There is a difference, however, between healthy, mature altruism and self-preservation motivated, or co-dependent, “people-pleasing.” Many individuals suffering from mental illness find it difficult to value themselves, as they suffer from the shame and stigma of the disorder (Mashiach-Eizenberg, Hasson-Ohayon, Yanos, Lysaker, & Roe, 2013) and, therefore, do not establish and maintain appropriate boundaries. Looking for external validation, these individuals tend to try to please others in their lives in order to experience some sense of value that they find difficult to generate internally. The result is that they “give of themselves” from their perspective, sometimes believing they are acting altruistically. However, the reality is that their motivation is much more self-oriented even though their behavior is other-centered. Their hope is that the validation of others in response to their behaviors will result in feeling better about themselves. In other words, whether on a conscious or unconscious level, these individuals are deferring to people in their lives in order to receive external validation because they lack, at some level, the ability to generate intrinsic validation.
In order to integrate spirituality into therapy, one may consider that a client’s mental illness acts as a hindrance in spiritual development toward a more altruistic, and therefore meaning-filled, life. Clients struggling with mental, emotional, and/or physical difficulties are people in pain. It is difficult to think of others when one is in pain. The suffering which one experiences tends to turn his or her thoughts inward. A person who is struggling with this type of pain and introspection often focuses on stopping the pain rather than working through it. He or she will tend to incorporate unhealthy behaviors, such as addictions or various forms of self-injuriousness, in a subconscious effort to alleviate that distress.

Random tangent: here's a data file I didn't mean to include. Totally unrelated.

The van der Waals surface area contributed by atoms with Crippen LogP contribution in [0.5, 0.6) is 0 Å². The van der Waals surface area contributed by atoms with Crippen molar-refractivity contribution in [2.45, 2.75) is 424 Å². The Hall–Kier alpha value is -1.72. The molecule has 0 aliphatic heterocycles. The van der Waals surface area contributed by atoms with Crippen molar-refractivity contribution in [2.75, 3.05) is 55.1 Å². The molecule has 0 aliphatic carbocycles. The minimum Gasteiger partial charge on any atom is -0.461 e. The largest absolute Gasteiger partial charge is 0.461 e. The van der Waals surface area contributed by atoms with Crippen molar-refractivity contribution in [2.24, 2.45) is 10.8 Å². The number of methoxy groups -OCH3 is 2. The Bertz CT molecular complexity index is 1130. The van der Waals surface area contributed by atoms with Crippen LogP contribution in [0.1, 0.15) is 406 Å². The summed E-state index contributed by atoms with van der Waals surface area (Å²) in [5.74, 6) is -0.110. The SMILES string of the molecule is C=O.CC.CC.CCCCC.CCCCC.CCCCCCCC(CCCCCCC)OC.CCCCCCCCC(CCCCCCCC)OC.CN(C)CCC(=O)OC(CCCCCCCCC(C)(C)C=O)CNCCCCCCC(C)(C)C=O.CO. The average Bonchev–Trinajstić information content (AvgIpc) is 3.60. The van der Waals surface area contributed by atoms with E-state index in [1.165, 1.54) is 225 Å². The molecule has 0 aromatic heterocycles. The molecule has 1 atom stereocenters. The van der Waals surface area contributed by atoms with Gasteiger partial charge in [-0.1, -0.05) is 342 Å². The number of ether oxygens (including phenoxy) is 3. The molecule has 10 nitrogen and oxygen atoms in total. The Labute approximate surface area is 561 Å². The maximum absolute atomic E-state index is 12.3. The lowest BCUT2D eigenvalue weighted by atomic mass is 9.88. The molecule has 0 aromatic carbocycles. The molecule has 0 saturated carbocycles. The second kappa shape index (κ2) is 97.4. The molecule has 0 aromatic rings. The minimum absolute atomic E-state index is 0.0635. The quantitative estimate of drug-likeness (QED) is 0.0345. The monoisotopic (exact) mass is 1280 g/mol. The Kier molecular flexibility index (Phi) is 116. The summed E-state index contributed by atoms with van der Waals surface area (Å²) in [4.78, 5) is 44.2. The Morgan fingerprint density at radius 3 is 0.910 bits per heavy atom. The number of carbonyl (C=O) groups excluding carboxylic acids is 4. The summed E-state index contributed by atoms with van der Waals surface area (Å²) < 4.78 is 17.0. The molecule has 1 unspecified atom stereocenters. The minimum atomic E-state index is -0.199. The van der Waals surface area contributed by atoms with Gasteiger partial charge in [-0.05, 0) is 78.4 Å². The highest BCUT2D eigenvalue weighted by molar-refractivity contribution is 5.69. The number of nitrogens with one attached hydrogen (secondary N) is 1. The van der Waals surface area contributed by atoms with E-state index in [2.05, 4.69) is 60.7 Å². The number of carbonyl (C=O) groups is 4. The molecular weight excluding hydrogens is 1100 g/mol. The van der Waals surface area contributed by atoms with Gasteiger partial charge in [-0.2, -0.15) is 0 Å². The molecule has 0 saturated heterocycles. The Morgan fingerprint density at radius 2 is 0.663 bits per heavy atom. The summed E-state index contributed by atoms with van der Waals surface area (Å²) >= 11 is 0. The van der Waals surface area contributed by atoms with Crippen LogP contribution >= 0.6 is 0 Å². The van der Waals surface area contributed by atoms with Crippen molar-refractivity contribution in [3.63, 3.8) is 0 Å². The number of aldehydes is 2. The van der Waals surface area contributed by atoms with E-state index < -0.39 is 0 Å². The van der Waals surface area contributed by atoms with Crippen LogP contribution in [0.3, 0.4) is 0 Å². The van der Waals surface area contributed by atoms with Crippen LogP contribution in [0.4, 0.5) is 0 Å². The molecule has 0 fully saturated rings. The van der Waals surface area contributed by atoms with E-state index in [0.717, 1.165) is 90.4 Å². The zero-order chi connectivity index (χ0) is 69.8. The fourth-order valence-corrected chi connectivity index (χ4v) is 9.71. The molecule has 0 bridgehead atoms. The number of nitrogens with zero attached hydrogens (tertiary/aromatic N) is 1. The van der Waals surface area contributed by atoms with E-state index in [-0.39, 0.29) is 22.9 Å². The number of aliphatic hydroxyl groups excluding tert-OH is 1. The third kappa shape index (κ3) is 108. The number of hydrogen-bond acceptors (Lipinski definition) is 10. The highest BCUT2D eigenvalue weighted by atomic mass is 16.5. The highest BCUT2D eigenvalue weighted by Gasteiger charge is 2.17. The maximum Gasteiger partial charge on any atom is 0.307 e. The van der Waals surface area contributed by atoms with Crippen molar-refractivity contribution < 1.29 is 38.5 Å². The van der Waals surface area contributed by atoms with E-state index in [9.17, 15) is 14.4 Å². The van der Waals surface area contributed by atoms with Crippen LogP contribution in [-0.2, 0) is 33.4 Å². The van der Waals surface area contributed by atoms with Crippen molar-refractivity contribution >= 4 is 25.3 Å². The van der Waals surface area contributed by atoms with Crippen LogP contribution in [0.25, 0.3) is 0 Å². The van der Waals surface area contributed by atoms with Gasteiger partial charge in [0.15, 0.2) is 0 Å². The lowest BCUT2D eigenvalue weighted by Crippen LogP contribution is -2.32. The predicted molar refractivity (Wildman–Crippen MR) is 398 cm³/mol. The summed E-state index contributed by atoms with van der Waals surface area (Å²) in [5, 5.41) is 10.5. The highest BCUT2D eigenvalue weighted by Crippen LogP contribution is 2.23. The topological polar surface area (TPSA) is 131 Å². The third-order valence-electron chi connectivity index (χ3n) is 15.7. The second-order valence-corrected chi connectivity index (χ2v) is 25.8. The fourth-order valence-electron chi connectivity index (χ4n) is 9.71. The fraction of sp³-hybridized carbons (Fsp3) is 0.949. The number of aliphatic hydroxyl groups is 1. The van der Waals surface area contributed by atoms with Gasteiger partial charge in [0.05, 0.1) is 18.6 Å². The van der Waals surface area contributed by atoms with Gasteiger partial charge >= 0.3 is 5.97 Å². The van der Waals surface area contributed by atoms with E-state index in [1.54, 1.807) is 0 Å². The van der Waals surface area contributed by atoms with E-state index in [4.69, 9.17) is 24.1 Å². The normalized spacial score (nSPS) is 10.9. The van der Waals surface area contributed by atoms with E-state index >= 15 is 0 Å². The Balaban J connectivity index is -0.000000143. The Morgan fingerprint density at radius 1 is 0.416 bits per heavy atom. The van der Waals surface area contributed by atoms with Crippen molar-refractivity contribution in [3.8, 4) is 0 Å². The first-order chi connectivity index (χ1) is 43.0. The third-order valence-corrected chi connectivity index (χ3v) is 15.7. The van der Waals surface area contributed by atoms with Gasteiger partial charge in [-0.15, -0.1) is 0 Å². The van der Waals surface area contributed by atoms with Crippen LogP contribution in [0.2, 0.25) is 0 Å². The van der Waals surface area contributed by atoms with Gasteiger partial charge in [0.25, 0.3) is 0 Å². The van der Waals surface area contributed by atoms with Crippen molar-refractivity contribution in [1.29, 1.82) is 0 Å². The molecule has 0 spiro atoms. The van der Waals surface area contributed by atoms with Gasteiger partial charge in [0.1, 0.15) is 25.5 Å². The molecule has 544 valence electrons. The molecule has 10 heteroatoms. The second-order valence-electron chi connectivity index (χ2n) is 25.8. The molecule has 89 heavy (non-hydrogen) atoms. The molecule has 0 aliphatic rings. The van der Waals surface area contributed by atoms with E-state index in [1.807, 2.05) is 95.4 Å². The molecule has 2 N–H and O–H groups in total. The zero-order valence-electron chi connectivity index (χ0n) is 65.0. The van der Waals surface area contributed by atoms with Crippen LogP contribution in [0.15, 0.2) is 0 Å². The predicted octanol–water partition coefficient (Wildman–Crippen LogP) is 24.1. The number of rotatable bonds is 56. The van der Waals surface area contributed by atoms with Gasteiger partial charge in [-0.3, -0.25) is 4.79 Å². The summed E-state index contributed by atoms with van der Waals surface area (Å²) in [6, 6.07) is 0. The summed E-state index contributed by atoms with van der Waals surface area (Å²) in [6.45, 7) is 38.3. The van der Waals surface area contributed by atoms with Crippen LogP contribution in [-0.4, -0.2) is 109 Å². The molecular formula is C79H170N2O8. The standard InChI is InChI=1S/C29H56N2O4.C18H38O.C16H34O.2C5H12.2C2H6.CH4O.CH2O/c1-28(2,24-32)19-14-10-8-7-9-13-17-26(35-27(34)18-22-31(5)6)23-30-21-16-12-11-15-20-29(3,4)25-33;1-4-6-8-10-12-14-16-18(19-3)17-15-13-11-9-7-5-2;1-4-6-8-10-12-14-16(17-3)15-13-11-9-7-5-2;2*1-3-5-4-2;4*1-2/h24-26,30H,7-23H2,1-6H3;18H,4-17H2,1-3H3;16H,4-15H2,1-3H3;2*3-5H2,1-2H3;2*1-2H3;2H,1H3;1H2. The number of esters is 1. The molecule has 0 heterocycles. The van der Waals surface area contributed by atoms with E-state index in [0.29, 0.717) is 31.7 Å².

There is a preponderance of research evidence that living a life of meaning and purpose helps insulate and inoculate a person from mental illness (McKnight & Kashdan, 2009; Bronk, 2013; Schaefer, et al., 2013). Furthermore, incorporating meaning and purpose into one’s life can support his or her recovery from mental and emotional difficulties (Schaefer et al., 2013). From a Christian perspective, there is an intrinsic, godly direction of the development of meaning and purpose; therefore, a hetero-centric perspective is the natural outgrowth of that meaning and purpose. In other words, it is being proposed here that, if clients can be helped to develop and understand their reasons for being apart from the pain and suffering they are experiencing, they can develop the capacity to manage their distress more effectively and experience a higher satisfaction in life that is not so egocentric.